How to limit ‘ums’ and ‘ahs’ in your presentation

Verbal pauses are common among intelligent speakers—they signal that your brain and mouth are in a high-speed race—but the audience often perceives them as uncertainty. Curb those fillers with these tips.

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Like verbal hiccups, fillers such as “um,” “ah,” “like,” “mm” and “oh” pepper our speech and dilute the impact of our key messages in important presentations.

Fillers can include modifiers we use unnecessarily such as “basically,” “actually,” “literally” and “really.” Even accomplished speakers fall into the trap of using filler phrases such as “you know,” “what I’m trying to say is,” and “I think that…”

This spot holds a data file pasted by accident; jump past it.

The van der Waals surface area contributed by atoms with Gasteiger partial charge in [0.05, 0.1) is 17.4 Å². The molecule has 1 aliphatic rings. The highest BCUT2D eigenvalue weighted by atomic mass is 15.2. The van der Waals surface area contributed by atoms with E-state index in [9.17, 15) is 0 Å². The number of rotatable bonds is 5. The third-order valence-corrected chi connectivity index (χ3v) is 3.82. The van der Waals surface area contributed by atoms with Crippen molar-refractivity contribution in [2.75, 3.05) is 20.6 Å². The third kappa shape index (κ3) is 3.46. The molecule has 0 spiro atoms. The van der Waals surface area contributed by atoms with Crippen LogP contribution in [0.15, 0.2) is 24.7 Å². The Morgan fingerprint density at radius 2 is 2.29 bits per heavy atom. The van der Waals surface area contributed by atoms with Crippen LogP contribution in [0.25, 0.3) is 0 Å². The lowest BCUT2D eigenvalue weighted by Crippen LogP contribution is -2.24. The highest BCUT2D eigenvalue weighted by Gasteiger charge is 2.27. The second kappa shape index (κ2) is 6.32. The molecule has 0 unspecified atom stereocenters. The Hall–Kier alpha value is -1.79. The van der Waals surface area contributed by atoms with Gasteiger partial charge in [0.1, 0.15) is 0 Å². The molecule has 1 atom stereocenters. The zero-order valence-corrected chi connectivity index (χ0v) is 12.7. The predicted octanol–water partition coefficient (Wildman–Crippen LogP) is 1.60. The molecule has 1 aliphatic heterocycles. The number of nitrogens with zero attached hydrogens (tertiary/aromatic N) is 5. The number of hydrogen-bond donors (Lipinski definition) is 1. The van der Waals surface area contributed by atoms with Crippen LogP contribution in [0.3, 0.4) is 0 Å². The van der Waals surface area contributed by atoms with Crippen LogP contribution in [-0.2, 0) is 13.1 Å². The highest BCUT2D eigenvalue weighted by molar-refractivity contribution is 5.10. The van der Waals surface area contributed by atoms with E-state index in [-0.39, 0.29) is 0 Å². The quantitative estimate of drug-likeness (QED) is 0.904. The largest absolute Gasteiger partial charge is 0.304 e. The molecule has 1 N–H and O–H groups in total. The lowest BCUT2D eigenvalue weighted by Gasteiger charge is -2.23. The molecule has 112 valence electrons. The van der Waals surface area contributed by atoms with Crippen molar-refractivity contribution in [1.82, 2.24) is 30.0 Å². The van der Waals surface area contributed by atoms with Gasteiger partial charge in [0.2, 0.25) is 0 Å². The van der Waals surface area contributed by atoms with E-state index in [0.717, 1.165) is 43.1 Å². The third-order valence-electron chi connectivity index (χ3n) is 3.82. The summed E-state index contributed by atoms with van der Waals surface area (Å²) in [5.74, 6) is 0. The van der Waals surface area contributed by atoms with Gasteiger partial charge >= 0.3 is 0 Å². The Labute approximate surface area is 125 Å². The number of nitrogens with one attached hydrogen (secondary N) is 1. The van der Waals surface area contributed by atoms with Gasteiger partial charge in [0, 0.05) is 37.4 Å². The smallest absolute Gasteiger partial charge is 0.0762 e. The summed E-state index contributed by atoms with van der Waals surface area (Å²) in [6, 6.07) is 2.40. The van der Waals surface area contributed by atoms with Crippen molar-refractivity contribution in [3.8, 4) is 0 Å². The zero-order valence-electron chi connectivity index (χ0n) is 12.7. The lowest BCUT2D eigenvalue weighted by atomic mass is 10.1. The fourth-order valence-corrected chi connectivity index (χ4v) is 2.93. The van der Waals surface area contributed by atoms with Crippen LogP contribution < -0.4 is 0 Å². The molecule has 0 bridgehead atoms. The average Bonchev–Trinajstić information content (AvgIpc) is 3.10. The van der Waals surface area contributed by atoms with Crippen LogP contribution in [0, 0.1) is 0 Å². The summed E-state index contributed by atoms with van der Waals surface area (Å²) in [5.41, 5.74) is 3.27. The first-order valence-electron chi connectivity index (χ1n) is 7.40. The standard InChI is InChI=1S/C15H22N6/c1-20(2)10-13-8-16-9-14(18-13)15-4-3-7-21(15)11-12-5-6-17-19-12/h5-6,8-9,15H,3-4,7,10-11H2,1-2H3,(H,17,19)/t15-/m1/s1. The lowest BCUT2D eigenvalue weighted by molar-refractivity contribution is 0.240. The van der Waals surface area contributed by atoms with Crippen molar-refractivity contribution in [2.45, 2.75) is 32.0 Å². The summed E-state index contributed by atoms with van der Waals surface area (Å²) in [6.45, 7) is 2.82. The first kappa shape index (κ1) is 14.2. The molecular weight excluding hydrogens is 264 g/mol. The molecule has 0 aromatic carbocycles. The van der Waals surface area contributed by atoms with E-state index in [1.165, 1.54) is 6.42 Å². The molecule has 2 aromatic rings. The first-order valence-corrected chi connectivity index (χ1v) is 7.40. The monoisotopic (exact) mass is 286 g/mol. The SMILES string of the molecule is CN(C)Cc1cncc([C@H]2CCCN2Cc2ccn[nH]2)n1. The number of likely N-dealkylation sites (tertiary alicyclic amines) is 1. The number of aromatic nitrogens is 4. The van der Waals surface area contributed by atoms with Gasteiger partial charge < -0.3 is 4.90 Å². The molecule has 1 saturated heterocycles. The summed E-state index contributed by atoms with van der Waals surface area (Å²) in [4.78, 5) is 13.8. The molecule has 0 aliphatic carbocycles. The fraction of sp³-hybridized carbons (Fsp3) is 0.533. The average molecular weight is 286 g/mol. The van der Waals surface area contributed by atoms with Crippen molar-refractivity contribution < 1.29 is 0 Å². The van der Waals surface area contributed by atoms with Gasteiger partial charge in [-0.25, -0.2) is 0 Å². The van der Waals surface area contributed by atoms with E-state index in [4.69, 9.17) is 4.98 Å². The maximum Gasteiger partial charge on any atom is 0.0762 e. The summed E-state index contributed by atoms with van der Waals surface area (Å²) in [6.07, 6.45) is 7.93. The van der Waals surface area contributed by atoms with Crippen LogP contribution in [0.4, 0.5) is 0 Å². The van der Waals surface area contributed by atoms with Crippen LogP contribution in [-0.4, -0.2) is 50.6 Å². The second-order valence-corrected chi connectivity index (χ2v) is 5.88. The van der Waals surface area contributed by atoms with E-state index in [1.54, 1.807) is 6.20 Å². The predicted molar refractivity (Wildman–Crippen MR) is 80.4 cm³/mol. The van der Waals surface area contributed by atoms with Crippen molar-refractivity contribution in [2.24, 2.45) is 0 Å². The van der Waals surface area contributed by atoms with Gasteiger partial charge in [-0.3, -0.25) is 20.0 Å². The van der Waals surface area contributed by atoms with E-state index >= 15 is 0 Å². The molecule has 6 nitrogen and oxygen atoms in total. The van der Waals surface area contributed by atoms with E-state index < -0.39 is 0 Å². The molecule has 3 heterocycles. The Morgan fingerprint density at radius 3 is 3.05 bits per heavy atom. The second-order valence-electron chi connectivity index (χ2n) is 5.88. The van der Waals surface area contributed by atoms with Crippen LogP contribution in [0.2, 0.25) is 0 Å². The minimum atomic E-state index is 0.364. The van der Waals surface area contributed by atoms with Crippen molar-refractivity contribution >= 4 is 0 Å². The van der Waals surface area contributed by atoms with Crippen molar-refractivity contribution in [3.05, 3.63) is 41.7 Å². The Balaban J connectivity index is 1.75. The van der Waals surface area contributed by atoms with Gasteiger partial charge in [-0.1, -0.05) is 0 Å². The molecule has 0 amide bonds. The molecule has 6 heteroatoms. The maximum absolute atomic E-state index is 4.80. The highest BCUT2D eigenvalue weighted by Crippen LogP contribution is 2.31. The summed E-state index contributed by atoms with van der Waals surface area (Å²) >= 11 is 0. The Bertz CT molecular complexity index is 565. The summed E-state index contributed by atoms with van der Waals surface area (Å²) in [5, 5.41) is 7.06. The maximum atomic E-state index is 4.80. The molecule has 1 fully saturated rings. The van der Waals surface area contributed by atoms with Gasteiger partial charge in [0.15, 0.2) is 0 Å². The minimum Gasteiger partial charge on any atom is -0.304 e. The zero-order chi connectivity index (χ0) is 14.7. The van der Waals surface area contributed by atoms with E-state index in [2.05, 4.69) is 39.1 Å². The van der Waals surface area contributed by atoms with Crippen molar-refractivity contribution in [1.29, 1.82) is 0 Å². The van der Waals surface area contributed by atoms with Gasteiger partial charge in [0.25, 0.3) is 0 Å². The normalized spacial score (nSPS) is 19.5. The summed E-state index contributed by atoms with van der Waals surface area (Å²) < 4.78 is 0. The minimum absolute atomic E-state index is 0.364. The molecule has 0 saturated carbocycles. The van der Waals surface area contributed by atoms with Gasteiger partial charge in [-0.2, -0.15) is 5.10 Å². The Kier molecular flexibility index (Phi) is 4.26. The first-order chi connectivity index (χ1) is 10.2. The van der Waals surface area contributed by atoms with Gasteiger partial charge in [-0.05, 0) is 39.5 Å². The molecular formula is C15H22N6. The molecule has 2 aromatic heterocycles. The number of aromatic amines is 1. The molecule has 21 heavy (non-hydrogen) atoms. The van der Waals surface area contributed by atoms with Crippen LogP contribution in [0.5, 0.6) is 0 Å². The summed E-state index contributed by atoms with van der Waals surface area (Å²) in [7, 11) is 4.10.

Nobody is immune, and if we are nervous, we take this verbal tic to the extreme, undermining what we are trying to say.

Filler words are killer words

Rather than enhancing your presentation, filler words weaken your effectiveness, your credibility and your authority. They also suggest that you don’t know your subject matter as well as you should.

Everyone uses fillers occasionally, but few of us realize the degree to which they creep into our speech patterns.

To check, recruit a friend with a manual counter to listen to your speech and click each time you use a filler. If you can’t arrange that, record yourself and do your own counting.

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